Audrey just got back from a week of sleep away camp. Last year was the first time she experienced a week of sleep away camp, and it was the best week of her year. This year was no different–a smash hit, even though it was hot and there were thunderstorms.
Her camp is a great little old-fashioned Christian camp, a camp I attended when I was her age. The girls spend their days boating, swimming, eating ice cream, and making crafts. Audrey learned how to shoot a bow-and-arrow, performed in a skit, and won her village’s Bible Sword Drill. It’s all very wholesome and fun in a way that kids don’t get much of a chance to do in these days of technology.
7 Tips for Surviving Sleep Away Camp
1. Pack enough, but not too much
Last year, I packed an outfit for each day, plus two extras. Each outfit (shirt, shorts, socks, undies) went into a gallon-sized zip-top bag. This year, Audrey felt that she would be fine without the zip-top bags, so we just folded each individual outfit together. That way, Audrey could just pull a full outfit out of her bag and put it on. Those counselors run the girls hard, so the mornings are probably pretty groggy. Especially for my not-morning-person girl!
Make sure that the pillowcase you send is not one you care about too much. The best kind would be something with a distinctive pattern, so it is easy for your child to tell which is hers. Along that same vein, this is the time to use those random not-so-cute T-shirts you have accumulated. You know, from events, races, sports teams, or VBS weeks in years past. It’s not the time for your child to wear her newest outfits.
Small bottles of the essential toiletries will be plenty. At least at Audrey’s camp, showers are few and far between. Use the extra space for another bottle of sunscreen and bug spray. Your child’s camp may send you a list of things to bring, so be sure to check your information.
It’s nice for your child to have at least two towels and bathing suits, so one can by drying while she uses the other. At the last minute, I stuck one of those cheap plastic bag rain ponchos in. And she wore it!
2. Label (almost) everything
I bought labels online from Oliver’s Labels with Audrey’s name printed on them. There are many such label companies, but this one seemed to be the best price for what I wanted to order. Conveniently, they were a birthday present for her, as her birthday is at the beginning of July. I do think it’s worth buying labels, even though they are a bit pricey. But having shoe labels and labels you can just stick into the back of each shirt make the packing process so much less of a headache. Personally, I don’t have the patience for iron-in labels. I like the kind that are sticky, but still can be machine washed.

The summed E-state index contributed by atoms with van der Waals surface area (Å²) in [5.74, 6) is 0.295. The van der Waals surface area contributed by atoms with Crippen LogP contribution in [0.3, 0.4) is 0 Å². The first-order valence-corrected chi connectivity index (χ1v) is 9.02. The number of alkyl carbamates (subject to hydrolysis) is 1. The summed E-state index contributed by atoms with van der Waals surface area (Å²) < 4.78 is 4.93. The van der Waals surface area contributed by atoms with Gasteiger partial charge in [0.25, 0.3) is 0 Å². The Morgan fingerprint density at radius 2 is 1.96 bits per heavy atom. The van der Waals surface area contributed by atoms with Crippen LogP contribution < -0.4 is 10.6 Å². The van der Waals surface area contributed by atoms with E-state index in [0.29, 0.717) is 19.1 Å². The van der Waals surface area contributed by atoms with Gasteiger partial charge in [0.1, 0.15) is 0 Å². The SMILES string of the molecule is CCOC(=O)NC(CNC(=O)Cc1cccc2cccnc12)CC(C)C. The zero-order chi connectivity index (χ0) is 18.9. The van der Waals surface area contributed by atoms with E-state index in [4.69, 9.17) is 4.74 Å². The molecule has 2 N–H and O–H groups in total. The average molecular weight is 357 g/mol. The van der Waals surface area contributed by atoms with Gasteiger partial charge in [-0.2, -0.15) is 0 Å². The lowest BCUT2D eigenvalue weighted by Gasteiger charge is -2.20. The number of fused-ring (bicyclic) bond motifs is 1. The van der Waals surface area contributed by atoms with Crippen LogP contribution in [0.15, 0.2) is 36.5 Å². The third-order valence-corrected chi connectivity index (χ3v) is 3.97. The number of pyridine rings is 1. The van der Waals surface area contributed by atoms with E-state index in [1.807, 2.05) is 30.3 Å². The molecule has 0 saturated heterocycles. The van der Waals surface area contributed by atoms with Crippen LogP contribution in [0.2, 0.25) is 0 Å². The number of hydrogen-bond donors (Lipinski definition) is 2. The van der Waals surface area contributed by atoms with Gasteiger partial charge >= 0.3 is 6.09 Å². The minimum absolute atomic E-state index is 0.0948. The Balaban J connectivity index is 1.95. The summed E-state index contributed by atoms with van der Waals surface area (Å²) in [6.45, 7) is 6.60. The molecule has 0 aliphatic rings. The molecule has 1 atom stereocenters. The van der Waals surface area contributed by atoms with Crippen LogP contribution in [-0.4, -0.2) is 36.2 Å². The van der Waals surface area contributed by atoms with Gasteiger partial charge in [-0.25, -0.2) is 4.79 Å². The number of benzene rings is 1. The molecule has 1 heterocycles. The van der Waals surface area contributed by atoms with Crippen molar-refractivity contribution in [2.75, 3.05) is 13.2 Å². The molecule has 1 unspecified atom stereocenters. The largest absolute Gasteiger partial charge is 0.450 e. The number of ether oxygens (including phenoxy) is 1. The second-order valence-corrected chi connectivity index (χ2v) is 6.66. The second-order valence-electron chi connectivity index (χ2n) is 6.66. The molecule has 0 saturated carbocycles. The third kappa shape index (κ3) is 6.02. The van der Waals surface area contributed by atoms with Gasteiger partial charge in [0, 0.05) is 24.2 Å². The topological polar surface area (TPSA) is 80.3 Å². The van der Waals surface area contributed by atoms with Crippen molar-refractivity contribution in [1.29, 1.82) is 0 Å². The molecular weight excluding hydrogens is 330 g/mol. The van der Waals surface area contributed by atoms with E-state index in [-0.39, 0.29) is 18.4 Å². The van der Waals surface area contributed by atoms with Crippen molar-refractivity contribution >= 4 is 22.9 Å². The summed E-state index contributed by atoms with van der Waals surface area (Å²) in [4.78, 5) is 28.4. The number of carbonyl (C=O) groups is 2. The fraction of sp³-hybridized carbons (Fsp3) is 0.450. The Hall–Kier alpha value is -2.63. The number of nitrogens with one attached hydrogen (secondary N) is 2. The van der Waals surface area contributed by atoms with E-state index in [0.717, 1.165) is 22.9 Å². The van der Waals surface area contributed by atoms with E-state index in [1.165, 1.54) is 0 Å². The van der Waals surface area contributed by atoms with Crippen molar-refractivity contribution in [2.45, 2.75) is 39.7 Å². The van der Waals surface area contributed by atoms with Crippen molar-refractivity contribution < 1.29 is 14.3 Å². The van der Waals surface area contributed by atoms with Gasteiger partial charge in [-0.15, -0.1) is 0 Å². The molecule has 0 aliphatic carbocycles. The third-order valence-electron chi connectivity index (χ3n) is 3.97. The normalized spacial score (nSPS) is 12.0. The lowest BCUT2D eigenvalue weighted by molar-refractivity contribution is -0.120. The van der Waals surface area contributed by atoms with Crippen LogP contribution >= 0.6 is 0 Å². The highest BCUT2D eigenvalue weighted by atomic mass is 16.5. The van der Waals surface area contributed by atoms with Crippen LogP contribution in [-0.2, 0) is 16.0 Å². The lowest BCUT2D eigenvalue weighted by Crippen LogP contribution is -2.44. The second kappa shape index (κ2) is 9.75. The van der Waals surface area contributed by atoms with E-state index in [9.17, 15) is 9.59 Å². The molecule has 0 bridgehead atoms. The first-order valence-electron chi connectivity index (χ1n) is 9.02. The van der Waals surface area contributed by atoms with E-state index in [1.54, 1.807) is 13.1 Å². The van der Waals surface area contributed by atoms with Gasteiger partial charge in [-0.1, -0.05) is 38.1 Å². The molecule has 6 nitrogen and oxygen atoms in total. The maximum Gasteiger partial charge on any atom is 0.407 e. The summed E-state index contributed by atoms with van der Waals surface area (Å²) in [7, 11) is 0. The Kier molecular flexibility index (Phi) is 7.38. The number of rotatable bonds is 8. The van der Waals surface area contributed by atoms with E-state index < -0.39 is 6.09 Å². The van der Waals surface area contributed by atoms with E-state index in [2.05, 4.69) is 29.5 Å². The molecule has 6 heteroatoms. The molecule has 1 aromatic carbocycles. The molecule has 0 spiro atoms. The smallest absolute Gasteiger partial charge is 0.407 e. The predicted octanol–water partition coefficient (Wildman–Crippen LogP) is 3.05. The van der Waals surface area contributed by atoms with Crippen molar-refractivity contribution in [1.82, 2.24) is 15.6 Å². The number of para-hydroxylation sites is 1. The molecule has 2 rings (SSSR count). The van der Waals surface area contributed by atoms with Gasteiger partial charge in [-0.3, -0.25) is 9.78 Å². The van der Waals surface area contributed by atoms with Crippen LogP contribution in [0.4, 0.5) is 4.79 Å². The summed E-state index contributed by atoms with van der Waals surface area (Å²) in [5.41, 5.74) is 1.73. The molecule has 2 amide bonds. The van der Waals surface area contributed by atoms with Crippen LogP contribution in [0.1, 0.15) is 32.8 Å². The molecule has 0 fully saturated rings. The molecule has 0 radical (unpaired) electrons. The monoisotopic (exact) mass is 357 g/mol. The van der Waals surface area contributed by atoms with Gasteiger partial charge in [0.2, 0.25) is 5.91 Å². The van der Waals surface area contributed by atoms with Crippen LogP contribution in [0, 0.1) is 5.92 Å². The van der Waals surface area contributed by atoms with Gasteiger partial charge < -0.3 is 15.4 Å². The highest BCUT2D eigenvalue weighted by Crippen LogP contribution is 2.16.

Don’t put a label on your child’s under-things. Is she really going to want to claim that pair if they have been lying on the floor in the middle of the cabin? Just assume that you will have to buy a new package of undies for back-to-school.
3. Send stationery
Audrey’s camp has a daily rest hour, where campers are encouraged to write letters home. Last year, I got her a little pack of note cards, some stamps, and a paper with essential addresses (ours, her best friends’, and her grandparents’). I also included some ideas of things she could tell us in her letters in case she didn’t know what to say:
- Which electives did you choose?
- Who are your cabin mates?
- What did you have for dinner?
- What did you learn about in Bible?
- What’s something funny/silly/messy that happened today?
4. Encourage your child’s good decision-making skills
Audrey’s camp has a Trading Post, where children can buy snacks and treats during free time each afternoon. I knew that she would be presented with all kinds of junk foods, the quantities of which she does not encounter at home. As much as I value my children’s healthy diet, going to camp is a great low-risk time to experiment with independence. I did not put any restrictions on her buying soda, ice cream, or candy. I just reminded her that she wanted to feel good to have fun at camp, and to not overdo it.
It turned out that the camp only allowed kids to buy two sugary snacks each day, anyway! And you’d better believe that she bought her full quota of junk.
Besides choosing what to eat, camp is a great way for children to learn to make their own decisions about what to do. Audrey’s camp allows them to choose three electives from a long list of traditional “camp” activities. Kids have to make a choice without their parents’ input, something that may be a first experience for many of them. What a great way to grow!
5. Write to your child
It probably goes without saying, but everyone loves getting mail. Last year, I mailed my first letter to Audrey on the Friday before she arrived, so that on Monday she would get a letter. Even though Rich, Georgia, and I all sent letters this year, I was informed that Some Kids were sent a Care Package. I guess I’ll get right on that for next year!
6. Lower your expectations
They come home filthy, with all their stuff crammed into their suitcases, tangled hair, and everything smelly. Even if you pack a dirty-clothes or wet-shoes bag.
7. Trust the process
It’s strange to have your child away from home with no way to contact her. Those couple of letters we get each year are a spot of light in our week, but during the other times it can be easy to start to worry. Is she wearing sunscreen? Is she drinking enough water? Is she homesick? Are those college kids really ready to take care of her? Is she having fun?
But I just kept telling myself that this camp has been around for years. They are experts at keeping kids safe, giving them a good time, and completely wearing them out. Before you know it, you’ll be picking up your little camper. And the first thing out of her mouth will be, “I want to come back to sleep away camp next year!”